Explore Folkestone by looking for fake stone
Art can be found in many of Folkestone’s public spaces at the moment, courtesy of the Folkestone Triennial. Some of the works are by Netherlands-based artist Mariko Hori. Hori’s work was inspired by the zigzag path in the Folkestone’s beautiful Lower Leas Coastal Park. The zigzag path leads past rock walls, caves and grottos, which might look real but are very much manmade. Hori has used the same artificial material – Pulhamite – to create her three “rocks”. Instead of filling her rocks with waste rubble, a practice used to build the zigzag path in the 1920s, Hori has filled the boulders with objects donated by Folkestone residents. Over time, as the Pulhamite wears thin, the objects inside will get exposed, making the three boulders ‘time capsules’ for Folkestone’s local residents.
Art that makes people rediscover public spaces
The three artworks by Mariko Hori can be found in three different locations in Folkestone. Visitors that want to see all three works will have to take walkways that have been in the city for decades but are not used as much as they used to, because people tend to walk less. That is exactly why the curator of the Folkestone Triennial, Lewis Biggs, had approached Hori to create art for these locations: to attract more visitors to these public spaces which he believes are worth visiting. “That is what art does”, say Biggs. “It points at something. There was nothing and now there is, because the art is pointing at it.” By introducing an artwork, public spaces that were previously largely ignored have become locations that people want to visit and learn more about.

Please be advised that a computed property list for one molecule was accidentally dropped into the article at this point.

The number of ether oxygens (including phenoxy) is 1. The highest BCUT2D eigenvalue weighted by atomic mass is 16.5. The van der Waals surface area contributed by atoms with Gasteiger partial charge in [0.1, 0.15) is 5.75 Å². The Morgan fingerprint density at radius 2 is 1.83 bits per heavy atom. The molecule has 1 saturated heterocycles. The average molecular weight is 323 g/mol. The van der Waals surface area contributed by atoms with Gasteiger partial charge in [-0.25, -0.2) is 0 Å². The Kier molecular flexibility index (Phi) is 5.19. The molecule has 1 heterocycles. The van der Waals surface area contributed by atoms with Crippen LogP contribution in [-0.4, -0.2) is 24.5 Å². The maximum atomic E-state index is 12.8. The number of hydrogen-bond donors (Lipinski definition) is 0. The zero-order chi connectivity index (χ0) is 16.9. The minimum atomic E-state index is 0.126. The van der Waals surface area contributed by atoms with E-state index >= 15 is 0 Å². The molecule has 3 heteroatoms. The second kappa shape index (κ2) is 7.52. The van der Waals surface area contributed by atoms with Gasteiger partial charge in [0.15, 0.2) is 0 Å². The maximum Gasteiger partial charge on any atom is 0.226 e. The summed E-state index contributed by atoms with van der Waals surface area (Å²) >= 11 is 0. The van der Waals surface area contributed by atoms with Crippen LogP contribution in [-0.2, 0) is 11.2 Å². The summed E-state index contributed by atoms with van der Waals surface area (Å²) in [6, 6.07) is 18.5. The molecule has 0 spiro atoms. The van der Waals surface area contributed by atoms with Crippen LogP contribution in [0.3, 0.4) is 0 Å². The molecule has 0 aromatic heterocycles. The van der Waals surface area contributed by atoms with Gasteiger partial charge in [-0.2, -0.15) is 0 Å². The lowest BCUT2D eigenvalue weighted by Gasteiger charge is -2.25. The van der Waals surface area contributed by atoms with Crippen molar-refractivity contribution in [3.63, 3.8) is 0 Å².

Rock Bush City Limits
One of Mariko Hori’s artworks can be found in Kingsnorth Gardens, near Folkestone Central train station. This well-kept garden with its square bushes was once an excavation site for brickearth and later became a landfill site. A location with such a history deserves a work of art by Mariko Hori, curator Biggs thought. What’s more, when Hori visited the public garden one of the square bushes was missing. That felt like an invite. Now, a rock-like sculpture containing objects donated by local residents fills the space of the missing bush. It has the same shape and size as the garden’s real bushes, thereby wonderfully restoring the original planting pattern.
We’ll Be Breaking Boulders Underneath Our Feet
A walk from Kingsnorth Gardens to the beach, via Castle Hill Avenue and the zigzag path, brings visitors to another one of Hori’s works. Again, this work blends in perfectly with its surroundings. It has a similar shape and size of the massive slabs of stone on that beach. What gives this imposter rock away is it slightly yellower tone. This rock is the most western point of Folkestone Triennial 2021. A beach walk from this location, at the foot of the zigzag path, to the harbour of Folkestone takes visitors past dozens of other artworks, some of them new works part of this edition of Folkestone Triennial, some commissions from previous editions that have become permanent sites in the coastal city’s landscape.
Stairway To (Not So) Heavy
The shortest way to get from the harbour to yet another heavy looking rock – which is in fact hollow, bar some donated objects, and doesn’t weigh nearly as much as one would expect – is by taking one of Folkestone’s many historic staircases. This boulder is at the top of the staircase; a wonderful place to sit down and take in the views.
Rock-solid support from the Dutch Embassy in the UK
Folkestone Triennial 2021 (22 July – 2 November) has received funding from the Dutch Embassy in the UK for Mariko Hori’s participation. Cultural organisations in the UK that are giving artists from the Netherlands an opportunity to present their work to British audiences can apply for a financial contribution from the Embassy. More details can be found on netherlandsandyou.nl/uk/culture.